One day Neil DeGrasse Tyson declared “No one can make science more preachy and pedantic than I can!” and Bill Nye said “Hold my beer and watch this”.

— Larry Correia settles the science

Altec Lansing inMotion

I’d love to supply a link to this extremely cool iPod accessory, except that the manufacturer doesn’t list it on their web site, and Apple’s online store generates nonsensical URLs that don’t share well.

Altec Lansing inMotion

Instead, imagine a white plastic brick, about the size of an O’Reilly book, that opens up into a surprisingly good mini-speaker system that doubles as a fully-functional iPod docking station. It’s quite loud for a system with only 2 watts/channel, and distortion is well-controlled at reasonable volumes. It’s compatible with older iPods and other devices through the Aux port (short cable supplied), which I’m connecting to my PowerBook for a significant sound boost.

They claim up to 24 hours of life on four AA batteries, or you can use the supplied wall-wart to run it on AC.

I made the list!

It’s not a very exclusive list, seeing as the FBI bullied every hotel in Vegas into handing over data on who had reservations for New Years Eve, but it gives me a warm glow to be one of the 300,000 new entries in the “suspected terrorist” database.

I’m guessing that the hotel that made the token effort to resist turning over their guest list was The Palms, which is the current hot celebrity hangout. What agent could resist checking out Britney’s travel/marriage/annulment schedule?

Casino poker lessons

How to annoy the guy who’s slowplaying pocket aces: flop a full house with 43 unsuited.

Waiting periods

Most Hollywood celebrities have never seen a pointless gun law that they didn’t like, so I’d like to turn the tables on them.

I hereby demand a ten day waiting period on celebrity marriages.

And Britney, sweetie, next time you want to get married in Vegas, I’ll be waiting for you in the poker room at the Luxor. Kiss-kiss.

Not holding my breath…

It’s hard to take terrorists seriously when they’re reduced to sending out threats by email:

A London-based Arab magazine said on Friday that al Qaeda leader Osama bin Laden has vowed to launch a "back-breaking attack" on the United States by February, confirming an earlier message by the militant network.
The weekly al-Majalla said it received an e-mail from Abu Mohammed al-Ablaj, a little known al Qaeda member, saying bin Laden would release a video tape in which he affirms his group's determination to fight the United States.

If they were actually in a position to release such a tape, you’d think they’d just do it. Hell, just post the video to a warez site and tell everyone it’s Paris Hilton’s latest orgy. A million people will see it, and while half the viewers will complain about the poor lighting, the other half will be amazed that bin Laden managed to nail her.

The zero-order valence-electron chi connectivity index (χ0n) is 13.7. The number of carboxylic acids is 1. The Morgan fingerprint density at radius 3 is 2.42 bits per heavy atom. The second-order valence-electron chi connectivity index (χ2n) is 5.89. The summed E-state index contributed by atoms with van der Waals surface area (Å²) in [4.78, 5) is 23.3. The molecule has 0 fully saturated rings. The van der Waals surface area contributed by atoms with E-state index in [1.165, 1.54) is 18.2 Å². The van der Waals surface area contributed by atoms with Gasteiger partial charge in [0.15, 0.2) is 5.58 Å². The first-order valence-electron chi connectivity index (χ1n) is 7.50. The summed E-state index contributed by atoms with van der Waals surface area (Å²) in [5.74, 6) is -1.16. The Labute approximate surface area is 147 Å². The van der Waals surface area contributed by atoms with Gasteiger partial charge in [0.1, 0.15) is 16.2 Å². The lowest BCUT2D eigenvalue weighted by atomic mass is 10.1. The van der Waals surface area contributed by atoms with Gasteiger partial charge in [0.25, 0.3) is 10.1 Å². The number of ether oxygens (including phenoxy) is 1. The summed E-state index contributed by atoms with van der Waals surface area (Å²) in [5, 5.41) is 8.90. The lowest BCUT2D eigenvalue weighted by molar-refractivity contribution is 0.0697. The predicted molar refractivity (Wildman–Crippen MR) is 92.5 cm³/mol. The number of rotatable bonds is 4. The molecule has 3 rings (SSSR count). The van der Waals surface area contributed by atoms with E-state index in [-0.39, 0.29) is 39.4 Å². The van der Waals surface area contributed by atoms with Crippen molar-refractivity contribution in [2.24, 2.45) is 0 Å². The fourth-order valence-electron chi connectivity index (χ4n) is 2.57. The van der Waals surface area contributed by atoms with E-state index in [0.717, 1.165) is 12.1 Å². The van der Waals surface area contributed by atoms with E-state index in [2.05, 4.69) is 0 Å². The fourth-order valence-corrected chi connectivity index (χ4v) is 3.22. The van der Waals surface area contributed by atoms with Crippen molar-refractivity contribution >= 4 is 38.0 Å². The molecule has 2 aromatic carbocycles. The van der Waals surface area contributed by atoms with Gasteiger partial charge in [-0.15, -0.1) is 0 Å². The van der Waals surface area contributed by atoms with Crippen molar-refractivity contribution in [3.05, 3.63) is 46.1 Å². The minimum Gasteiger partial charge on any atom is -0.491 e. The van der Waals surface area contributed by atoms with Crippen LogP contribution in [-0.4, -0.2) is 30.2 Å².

A Stargate Christmas

Stargate, the movie. Not what most people would think of as a typical Christmas Eve film, but I’m a bit burned out on anime after the ending of Mahoromatic (although I didn’t feel nearly as betrayed as Steven Den Beste, partially because I’d read the spoilers and they were even worse than the reality. But I digress). After polishing off my traditional Christmas dinner (pizza with pepperoni, onion, green peppers, and extra cheese, with a $20 tip for the delivery driver), I went through my piles of DVDs and picked this one.

Stargate holds a special place in my heart as one of the most godawful big budget science fiction films ever made. Magnificent visuals, but plot holes you could drive a truck through. I am constantly amazed that the producers of SG-1 managed to salvage a mostly coherent backstory out of this turkey.

It was quite a remarkable feat, really. They didn’t just keep the visuals and the names, they managed to use almost every element of the story, jettisoning only the most ludicrous aspects, and subtly tweaked what they kept. Better still, their new material fit in almost seamlessly, creating a rich universe ripe for exploration.

The biggest achievement of SG-1, however, was that it hit the ground running. I don’t think I’ve ever seen another SF series where the actors slipped into character so quickly and believably, and did things that made sense. Even with the occasional weak episode, the on-and-off casting, the rare slip into handwaved technobabble, and the Sci-Fi Channel’s habit of jerking the schedule around, it’s one of the few tv shows I actually look forward to.

I sort of follow Smallville (the first time in history that Lex Luthor has actually had a personality!). I mostly follow Angel (where do they find those women?!?). I usually watch Good Eats. I never miss Stargate: SG-1.

I’m told that the producers of the Stargate film felt horribly betrayed when MGM turned the property over to the people who developed SG-1. They wanted to make a feature-film sequel, taking the story in a completely different direction. To that, I can only say, “thank you, MGM”. I can’t shake the feeling that their sequel would have had all the charm of a flashback to the planet Zeist.

[much like the final episode of Mahoromatic; guess I can’t stop that digression after all. I suspect I’ll be gathering and extending the comments I’ve been exchanging with Steven on this one; I think I can beat his 5700 words and explain why I initially told him that the last five episodes “didn’t suck” :-)]

Epicenter imagery

Quote from someone who ran a business in the Paso Robles building that collapsed during the recent quake:

“My roof basically jumped onto the street and landed on cars with people in them.”

You’ve been in California too long when…

…your reaction to an earthquake is disappointment that the USGS Shake Map hasn’t been updated yet so you can submit a report on how it felt.

Biggest quake in the last four years, just in time for my sister’s birthday!

“Need a clue, take a clue,
 got a clue, leave a clue”